(Vienna, 03 March 2021) Ex-situ organ perfusion of donor organs is one of the most promising innovations in transplantation medicine. The process involves flushing explanted donor lungs or donor livers with special solutions in specially designed machines and continuously monitoring their function. This provides the opportunity to accurately measure organs of borderline quality and observe them over several hours before releasing them for transplantation. Two donor organs from the same donor have now been perfused in parallel in the newly established perfusion room at Vienna General Hospital and MedUni Vienna.
After harvesting, it was unclear whether the donor liver and donor lungs were of sufficient quality for safe transplantation. The organs were therefore transported from the donor hospital to University Hospital Vienna, where they were optimised for several hours in perfusion machines. Both organs could be used, and both the liver and the lungs displayed good primary organ function following transplantation.
New methods improve function of donor organs
The currently used technique of ex-situ lung perfusion was developed in Lund (Sweden) and Toronto (Canada). The method was originally intended to improve the assessment of donor organs. The Lung Transplantation Center at Vienna General Hospital and MedUni Vienna played a major role in extending the indication for ex-situ lung perfusion and also use it to optimise marginal organs. By flushing the lungs with special solutions and targeted therapeutic interventions, the function of the donor organs can be improved, so that organs initially classified as unsuitable can be accepted for transplantation.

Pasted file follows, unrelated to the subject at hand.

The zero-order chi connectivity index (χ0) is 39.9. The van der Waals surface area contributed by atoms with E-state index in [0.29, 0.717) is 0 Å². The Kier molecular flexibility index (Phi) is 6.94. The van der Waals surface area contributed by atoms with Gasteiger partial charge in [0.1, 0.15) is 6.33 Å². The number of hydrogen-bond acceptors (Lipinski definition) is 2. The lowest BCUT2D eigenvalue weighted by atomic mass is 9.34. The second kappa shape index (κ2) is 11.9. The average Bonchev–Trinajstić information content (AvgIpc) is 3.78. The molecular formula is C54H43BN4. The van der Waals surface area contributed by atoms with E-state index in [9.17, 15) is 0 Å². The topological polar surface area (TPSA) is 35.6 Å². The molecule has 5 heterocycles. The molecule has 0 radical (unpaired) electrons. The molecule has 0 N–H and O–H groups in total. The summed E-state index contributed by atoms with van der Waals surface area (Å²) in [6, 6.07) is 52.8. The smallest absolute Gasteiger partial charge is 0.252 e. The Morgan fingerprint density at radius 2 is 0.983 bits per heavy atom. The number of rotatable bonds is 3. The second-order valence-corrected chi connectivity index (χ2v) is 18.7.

"Ex-situ lung perfusion is now an important factor in improving the supply of donor lungs," says Konrad Hoetzenecker from the lung transplantation programme at Vienna General Hospital and MedUni Vienna.
For about three years, the Division of Transplantation at Vienna General Hospital and MedUni Vienna has been running a machine perfusion programme for donor livers initiated by Gabriela Berlakovich, Head of the Division of Transplantation. The programme has already prepared more than 100 donor organs for transplantation by means of hypothermic perfusion. Last year the programme was enhanced by a new machine for normothermic ex-situ liver perfusion. For the first time, a method enables close monitoring and accurate assessment of the donor liver before transplantation.
"The great advantage of this method over cold storage on ice is that the metabolism of the donor liver to be closely examined over a period of several hours," explains Dagmar Kollmann from the Division of Transplantation. Several studies have shown that this innovative technique significantly increases the percentage of marginal donor organs that can be accepted for transplantation.